Donnellan, S., Aljayyoussi, G., Moyo, E., Ardrey, A., Martinez-Rodriguez, C., Ward, S. A., Biagini, G. A.
Clinical studies of new anti-tubercular drugs are costly and time consuming. Owing to the extensive TB treatment periods, the ability to identify drug candidates based on their predicted clinical efficacy is vital to accelerate the pipeline of new therapies. Recent failures of pre-clinical models in predicting the activity of fluoroquinolones underlines the importance of developing new and more robust predictive tools that will optimise the design of future trials. Here, we have used high-content imaging screening and pharmacodynamic intracellular modelling (PDi) to identify and prioritise fluoroquinolones for TB treatment. In a set of studies designed to validate this approach, we show moxifloxacin to be the most effective fluoroquinolone, and PDi modelling-based Monte Carlo simulations accurately predict negative culture conversion (sputum sterilisation) rates when compared against 8-independent clinical trials. Additionally, PDi-based simulations were used to predict the risk of relapse. Our analyses show that the duration of treatment following culture conversion can be used to predict relapse rate. These data further support that PDi-based modelling offers a much-needed decision making tool for the TB drug development pipeline.
Rashid, T., Haghighi, F., Hasan, I., Basseres, E., Alam, M. J., Sharma, S. V., Lai, D., DuPont, H. L., Garey, K. W.
Objective: Clostridioides difficile spores can survive in the environment either in mono- or mixed-species biofilms. However, no previous studies have investigated chemical disinfection of C. difficile spores embedded in biofilms. Thus, the purpose of this study was to assess the in vitro effectiveness of hospital disinfectants against C. difficile spores embedded within biofilms.Methods: Five unique C. difficile strains embedded in three different biofilm types grown for 72 or 120 hours were exposed to seven different hospital disinfectants. C. difficile log CFU/mL was calculated after manufacturer determined contact times along with biofilm biomass and microscopy. The primary analysis compared differences between C. difficile vegetative cell and spore counts as well as biomass after exposure to disinfectants.Results: C. difficile vegetative cells and spores were recovered from biofilms regardless the type of biofilm growth or biofilm growth time. No disinfectant was able to completely eliminate C. difficile from the biofilms. Overall, Clorox, OPA, and Virex were most effective at killing C. difficile spores regardless of biofilm age, ribotype, or wash conditions (p= 0.001, each). Clorox and OPA were also effective at killing total vegetative cell growth (P=0.001, each) but Virex was found to be ineffective against vegetative cell growth in biofilms (p=0.77). Clorox and Virex were most effective in reducing biomass followed by Nixall, OPA and Vital oxide.Conclusion. No disinfectant was able to completely eliminate C. difficile embedded within biofilms although differences among disinfectants were noted. Future research will be required to determine methods to eradicate this persister reservoir.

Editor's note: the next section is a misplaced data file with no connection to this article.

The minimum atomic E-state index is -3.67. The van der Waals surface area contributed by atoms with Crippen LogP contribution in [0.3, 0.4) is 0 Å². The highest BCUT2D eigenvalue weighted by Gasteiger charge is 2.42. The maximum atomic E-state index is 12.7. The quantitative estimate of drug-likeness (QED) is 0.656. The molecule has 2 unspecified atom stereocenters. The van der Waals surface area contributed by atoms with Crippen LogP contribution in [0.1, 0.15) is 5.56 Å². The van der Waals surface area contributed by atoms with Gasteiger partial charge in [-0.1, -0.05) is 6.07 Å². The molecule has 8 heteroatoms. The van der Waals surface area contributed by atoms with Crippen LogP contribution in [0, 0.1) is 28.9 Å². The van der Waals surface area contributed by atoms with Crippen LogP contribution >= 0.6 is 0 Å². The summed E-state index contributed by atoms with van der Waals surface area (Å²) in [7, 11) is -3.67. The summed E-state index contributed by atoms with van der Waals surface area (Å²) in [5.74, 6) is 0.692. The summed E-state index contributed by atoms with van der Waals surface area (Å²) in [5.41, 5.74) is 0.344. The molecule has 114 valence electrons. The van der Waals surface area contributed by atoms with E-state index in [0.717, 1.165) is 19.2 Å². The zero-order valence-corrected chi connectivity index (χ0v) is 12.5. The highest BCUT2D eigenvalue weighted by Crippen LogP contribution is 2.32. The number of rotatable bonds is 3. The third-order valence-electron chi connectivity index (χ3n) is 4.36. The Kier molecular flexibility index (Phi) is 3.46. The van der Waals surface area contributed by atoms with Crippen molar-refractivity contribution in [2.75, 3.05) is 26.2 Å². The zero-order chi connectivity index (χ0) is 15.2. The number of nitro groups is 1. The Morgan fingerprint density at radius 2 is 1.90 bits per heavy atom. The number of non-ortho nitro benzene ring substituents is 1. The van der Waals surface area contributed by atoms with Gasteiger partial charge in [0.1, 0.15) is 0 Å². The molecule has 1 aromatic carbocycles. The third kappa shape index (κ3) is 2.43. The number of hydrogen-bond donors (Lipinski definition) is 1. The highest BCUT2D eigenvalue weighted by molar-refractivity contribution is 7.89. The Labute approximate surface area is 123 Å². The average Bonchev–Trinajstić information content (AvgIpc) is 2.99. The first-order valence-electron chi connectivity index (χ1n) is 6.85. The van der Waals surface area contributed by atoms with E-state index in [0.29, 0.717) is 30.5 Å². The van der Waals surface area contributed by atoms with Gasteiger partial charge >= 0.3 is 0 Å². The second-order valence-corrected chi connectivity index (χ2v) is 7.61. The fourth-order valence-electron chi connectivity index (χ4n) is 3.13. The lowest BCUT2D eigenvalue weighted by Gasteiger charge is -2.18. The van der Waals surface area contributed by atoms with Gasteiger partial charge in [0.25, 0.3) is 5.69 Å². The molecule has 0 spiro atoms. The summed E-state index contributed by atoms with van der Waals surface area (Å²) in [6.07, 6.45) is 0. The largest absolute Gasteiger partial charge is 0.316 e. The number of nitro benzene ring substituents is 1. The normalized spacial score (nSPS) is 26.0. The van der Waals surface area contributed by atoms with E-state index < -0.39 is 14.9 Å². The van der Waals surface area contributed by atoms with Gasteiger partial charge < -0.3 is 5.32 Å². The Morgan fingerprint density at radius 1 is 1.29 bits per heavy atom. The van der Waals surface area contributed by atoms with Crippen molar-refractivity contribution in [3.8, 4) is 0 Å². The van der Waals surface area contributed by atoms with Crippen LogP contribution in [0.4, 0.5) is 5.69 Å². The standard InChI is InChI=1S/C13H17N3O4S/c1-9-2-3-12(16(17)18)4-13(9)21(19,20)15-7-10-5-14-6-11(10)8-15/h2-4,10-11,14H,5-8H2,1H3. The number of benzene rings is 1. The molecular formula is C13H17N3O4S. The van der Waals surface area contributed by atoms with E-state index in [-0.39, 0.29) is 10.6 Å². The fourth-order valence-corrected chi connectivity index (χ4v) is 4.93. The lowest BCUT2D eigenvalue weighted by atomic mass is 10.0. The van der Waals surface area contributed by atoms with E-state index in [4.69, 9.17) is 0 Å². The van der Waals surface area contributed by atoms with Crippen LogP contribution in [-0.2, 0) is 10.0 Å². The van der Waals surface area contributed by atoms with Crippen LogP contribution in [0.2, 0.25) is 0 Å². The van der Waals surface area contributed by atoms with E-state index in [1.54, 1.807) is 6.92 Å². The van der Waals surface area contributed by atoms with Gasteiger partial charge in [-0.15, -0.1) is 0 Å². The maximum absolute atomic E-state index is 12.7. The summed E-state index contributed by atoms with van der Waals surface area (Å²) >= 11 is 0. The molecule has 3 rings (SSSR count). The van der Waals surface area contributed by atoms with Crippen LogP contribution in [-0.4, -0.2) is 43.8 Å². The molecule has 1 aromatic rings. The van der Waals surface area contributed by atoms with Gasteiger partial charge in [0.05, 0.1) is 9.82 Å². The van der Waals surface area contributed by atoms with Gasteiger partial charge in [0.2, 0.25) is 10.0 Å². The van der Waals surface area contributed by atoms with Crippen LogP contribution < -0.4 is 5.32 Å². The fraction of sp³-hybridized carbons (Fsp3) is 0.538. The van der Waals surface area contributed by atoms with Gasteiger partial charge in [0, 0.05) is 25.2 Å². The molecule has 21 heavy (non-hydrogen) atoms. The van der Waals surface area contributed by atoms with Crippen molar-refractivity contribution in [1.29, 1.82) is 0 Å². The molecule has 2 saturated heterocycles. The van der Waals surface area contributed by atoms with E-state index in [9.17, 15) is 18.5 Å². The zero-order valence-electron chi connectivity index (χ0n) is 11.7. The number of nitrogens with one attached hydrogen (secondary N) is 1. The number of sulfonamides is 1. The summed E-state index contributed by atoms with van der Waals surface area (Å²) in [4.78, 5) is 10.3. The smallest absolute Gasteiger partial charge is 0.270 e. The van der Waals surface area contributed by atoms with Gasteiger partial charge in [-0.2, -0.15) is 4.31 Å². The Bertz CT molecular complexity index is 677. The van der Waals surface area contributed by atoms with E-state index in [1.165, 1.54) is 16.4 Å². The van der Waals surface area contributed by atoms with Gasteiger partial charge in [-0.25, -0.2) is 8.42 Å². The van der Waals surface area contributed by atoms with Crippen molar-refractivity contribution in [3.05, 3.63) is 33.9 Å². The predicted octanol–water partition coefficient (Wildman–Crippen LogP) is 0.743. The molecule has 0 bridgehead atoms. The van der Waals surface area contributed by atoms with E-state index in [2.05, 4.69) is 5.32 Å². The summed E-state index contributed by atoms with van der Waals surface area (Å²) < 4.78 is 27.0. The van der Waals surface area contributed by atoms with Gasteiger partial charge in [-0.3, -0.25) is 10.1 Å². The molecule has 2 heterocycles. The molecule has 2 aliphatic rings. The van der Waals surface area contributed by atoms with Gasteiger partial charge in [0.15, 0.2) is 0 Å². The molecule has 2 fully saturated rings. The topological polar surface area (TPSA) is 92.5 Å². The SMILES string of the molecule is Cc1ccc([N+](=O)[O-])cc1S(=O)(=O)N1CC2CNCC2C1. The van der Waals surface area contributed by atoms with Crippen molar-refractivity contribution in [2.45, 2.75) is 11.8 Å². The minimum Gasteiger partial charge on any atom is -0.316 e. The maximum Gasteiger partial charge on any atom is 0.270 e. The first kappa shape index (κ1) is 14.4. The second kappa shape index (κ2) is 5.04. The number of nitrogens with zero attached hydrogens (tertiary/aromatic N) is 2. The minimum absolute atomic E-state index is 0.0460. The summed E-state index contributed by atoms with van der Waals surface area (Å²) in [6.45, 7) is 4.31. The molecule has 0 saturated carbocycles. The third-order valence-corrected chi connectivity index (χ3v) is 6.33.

Fischer, K., Nguyen, K., LiWang, P. J.
Griffithsin (Grft) is an antiviral lectin that has been shown to potently inhibit HIV-1 by binding high mannose N-linked glycosylation sites on HIV-1 gp120. A key factor for Grft potency is glycosylation at N295 of gp120, which is directly adjacent to N332, a target glycan for an entire class of broadly neutralizing antibodies (bNAbs). Here we unify previous work on the importance of other glycans to Grft potency against HIV-1, and Grft's role in mediating conformational change of gp120, by mutating nearly every glycosylation site in gp120. In addition to significant loss of Grft activity by removal of glycosylation at N295, glycan absence at N332 or N448 was found to have moderate effects on Grft potency. Interestingly, in the absence of N295, Grft effectiveness could be improved by mutation that results in the glycan at N448 shifting to N446, indicating that glycan importance may be related to their effect on glycosylation density. Grft's ability to alter the structure of gp120, exposing the CD4 binding site, only correlated with the presence of glycosylation at N295 in B clade strains, but not C clade strains. We further demonstrate that Grft can rescue the activity of bNAbs PGT121 and PGT126 in the event of loss or shift of glycosylation at N332, where the bNAbs suffer a drastic loss of potency. Despite targeting the same region, Grft in combination with PGT121 and PGT126 produced additive effects. This indicates Grft could be an important combinational therapeutic.
van Wijk, F., Waterval, J., van Aerde, K., Henriet, S. S. V., Meijer, F. J. A., Borra, L. C., Aarnoutse, R. E., van Ingen, J.
Mycobacterium abscessus is an extensively drug-resistant opportunistic pathogen that can cause chronic otomastoiditis. There are no evidence-based treatment regimens for this severe infection. We treated four children with M. abscessus otomastoiditis with a structured regimen of topical imipenem and tigecycline, intravenous imipenem and tigecycline and oral clofazimine and azithromycin and adjunctive surgery. This structured approach led to cure, with one year of follow-up after treatment. Adverse events were frequent, mostly caused by tigecycline.